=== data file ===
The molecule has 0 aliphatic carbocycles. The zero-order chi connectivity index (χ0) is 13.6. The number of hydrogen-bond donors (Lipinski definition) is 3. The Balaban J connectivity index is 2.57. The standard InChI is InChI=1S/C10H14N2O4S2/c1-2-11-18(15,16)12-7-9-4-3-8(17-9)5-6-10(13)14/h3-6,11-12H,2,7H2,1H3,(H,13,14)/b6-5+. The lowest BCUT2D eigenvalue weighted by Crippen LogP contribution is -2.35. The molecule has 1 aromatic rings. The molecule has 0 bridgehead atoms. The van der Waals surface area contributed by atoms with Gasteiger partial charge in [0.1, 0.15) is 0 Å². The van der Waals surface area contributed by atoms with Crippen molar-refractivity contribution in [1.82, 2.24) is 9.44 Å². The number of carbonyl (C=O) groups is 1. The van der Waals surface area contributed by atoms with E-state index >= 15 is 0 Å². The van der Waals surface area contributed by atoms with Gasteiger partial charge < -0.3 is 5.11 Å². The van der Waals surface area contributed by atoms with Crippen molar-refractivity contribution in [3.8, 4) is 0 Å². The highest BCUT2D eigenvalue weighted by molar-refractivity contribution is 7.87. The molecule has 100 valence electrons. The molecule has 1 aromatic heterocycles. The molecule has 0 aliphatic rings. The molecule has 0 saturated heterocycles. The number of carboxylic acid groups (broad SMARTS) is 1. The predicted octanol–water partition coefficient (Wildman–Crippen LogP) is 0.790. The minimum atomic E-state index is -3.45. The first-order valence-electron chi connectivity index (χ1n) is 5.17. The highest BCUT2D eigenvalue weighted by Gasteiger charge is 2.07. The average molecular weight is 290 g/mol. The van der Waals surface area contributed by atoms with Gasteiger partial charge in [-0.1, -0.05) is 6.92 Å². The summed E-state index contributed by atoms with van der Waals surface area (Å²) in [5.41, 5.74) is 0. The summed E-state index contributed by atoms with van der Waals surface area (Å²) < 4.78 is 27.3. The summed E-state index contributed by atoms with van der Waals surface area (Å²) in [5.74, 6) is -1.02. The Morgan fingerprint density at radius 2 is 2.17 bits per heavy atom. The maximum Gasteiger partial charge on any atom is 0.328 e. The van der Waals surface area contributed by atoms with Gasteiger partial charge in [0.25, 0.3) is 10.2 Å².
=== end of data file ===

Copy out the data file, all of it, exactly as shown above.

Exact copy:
The molecule has 0 aliphatic carbocycles. The zero-order chi connectivity index (χ0) is 13.6. The number of hydrogen-bond donors (Lipinski definition) is 3. The Balaban J connectivity index is 2.57. The standard InChI is InChI=1S/C10H14N2O4S2/c1-2-11-18(15,16)12-7-9-4-3-8(17-9)5-6-10(13)14/h3-6,11-12H,2,7H2,1H3,(H,13,14)/b6-5+. The lowest BCUT2D eigenvalue weighted by Crippen LogP contribution is -2.35. The molecule has 1 aromatic rings. The molecule has 0 bridgehead atoms. The van der Waals surface area contributed by atoms with Gasteiger partial charge in [0.1, 0.15) is 0 Å². The van der Waals surface area contributed by atoms with Crippen molar-refractivity contribution in [1.82, 2.24) is 9.44 Å². The number of carbonyl (C=O) groups is 1. The van der Waals surface area contributed by atoms with E-state index >= 15 is 0 Å². The van der Waals surface area contributed by atoms with Gasteiger partial charge < -0.3 is 5.11 Å². The van der Waals surface area contributed by atoms with Crippen molar-refractivity contribution in [3.8, 4) is 0 Å². The highest BCUT2D eigenvalue weighted by molar-refractivity contribution is 7.87. The molecule has 100 valence electrons. The molecule has 1 aromatic heterocycles. The molecule has 0 aliphatic rings. The molecule has 0 saturated heterocycles. The number of carboxylic acid groups (broad SMARTS) is 1. The predicted octanol–water partition coefficient (Wildman–Crippen LogP) is 0.790. The minimum atomic E-state index is -3.45. The first-order valence-electron chi connectivity index (χ1n) is 5.17. The highest BCUT2D eigenvalue weighted by Gasteiger charge is 2.07. The average molecular weight is 290 g/mol. The van der Waals surface area contributed by atoms with Gasteiger partial charge in [-0.1, -0.05) is 6.92 Å². The summed E-state index contributed by atoms with van der Waals surface area (Å²) in [5.41, 5.74) is 0. The summed E-state index contributed by atoms with van der Waals surface area (Å²) < 4.78 is 27.3. The summed E-state index contributed by atoms with van der Waals surface area (Å²) in [5.74, 6) is -1.02. The Morgan fingerprint density at radius 2 is 2.17 bits per heavy atom. The maximum Gasteiger partial charge on any atom is 0.328 e. The van der Waals surface area contributed by atoms with Gasteiger partial charge in [0.25, 0.3) is 10.2 Å².